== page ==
In 1995 and 1996, Israel Finkelstein (Tel Aviv University) published two papers where he proposed a Low Chronology for the stratigraphy of Iron Age Israel. Finkelstein's model would push stratigraphic dates assigned by the conventional chronology by up to a century later, and consequently, Finkelstein concluded that much of the monumental architecture characterizing Israel in the 10th century BCE that has been traditionally associated with the biblical United Monarchy instead belongs to the 9th century. Finkelstein wrote that "Accepting the Low Chronology means stripping the United Monarchy of monumental buildings, including ashlar masonry and proto-Ionic capitals" According to Israel Finkelstein and Neil Silberman, the authors of The Bible Unearthed, ideas of a united monarchy are not accurate history but "creative expressions of a powerful religious reform movement" that are possibly "based on certain historical kernels." Finkelstein and Silberman accept that David and Solomon were real kings of Judah around the 10th century BCE, but they cite the fact that the earliest independent reference to the Kingdom of Israel dates to about 890 BCE and that to the Kingdom of Judah dates to about 750 BCE. Some see the united monarchy as fabricated during the Babylonian Exile transforming David and Solomon from local folk heroes into rulers of international status. Finkelstein has posited a potential United Monarchy under Jeroboam II in the 8th century BC, whereas the former one was potentially invented during the reign of Josiah to justify his territorial expansion.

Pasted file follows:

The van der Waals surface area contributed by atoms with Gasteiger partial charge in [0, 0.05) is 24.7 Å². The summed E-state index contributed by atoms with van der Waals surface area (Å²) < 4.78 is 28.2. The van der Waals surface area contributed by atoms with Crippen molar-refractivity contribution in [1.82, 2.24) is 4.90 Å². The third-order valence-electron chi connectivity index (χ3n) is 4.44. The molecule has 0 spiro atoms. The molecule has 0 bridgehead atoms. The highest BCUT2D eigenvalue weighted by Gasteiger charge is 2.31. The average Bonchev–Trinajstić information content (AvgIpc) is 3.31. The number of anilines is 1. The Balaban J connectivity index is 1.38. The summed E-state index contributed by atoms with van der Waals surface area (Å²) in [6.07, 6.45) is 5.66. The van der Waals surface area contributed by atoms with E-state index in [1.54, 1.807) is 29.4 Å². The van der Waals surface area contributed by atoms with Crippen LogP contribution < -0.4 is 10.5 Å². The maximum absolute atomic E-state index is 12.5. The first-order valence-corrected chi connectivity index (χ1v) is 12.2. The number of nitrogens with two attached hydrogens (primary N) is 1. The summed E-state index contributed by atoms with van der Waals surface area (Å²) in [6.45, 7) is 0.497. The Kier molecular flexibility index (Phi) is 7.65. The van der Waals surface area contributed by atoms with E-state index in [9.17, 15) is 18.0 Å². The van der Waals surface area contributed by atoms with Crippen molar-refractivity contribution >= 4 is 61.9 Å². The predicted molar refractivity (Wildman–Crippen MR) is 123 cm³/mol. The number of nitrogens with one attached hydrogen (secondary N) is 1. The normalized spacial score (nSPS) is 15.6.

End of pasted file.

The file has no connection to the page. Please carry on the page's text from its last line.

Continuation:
Finkelstein's views have been strongly criticized by Amihai Mazar (Hebrew University of Jerusalem); in response, Mazar proposed the Modified Conventional Chronology which places the beginning of the Iron IIA period in the early 10th century and its end in the mid-9th century, solving the problems of the High Chronology while still dating the archeological discoveries to the 10th century BCE. Finkelstein's Low Chronology and views about the monarchy have received strong criticism from other scholars, including Amnon Ben-Tor, William G. Dever, Kenneth Kitchen, Doron Ben-Ami, Raz Kletter and Lawrence Stager.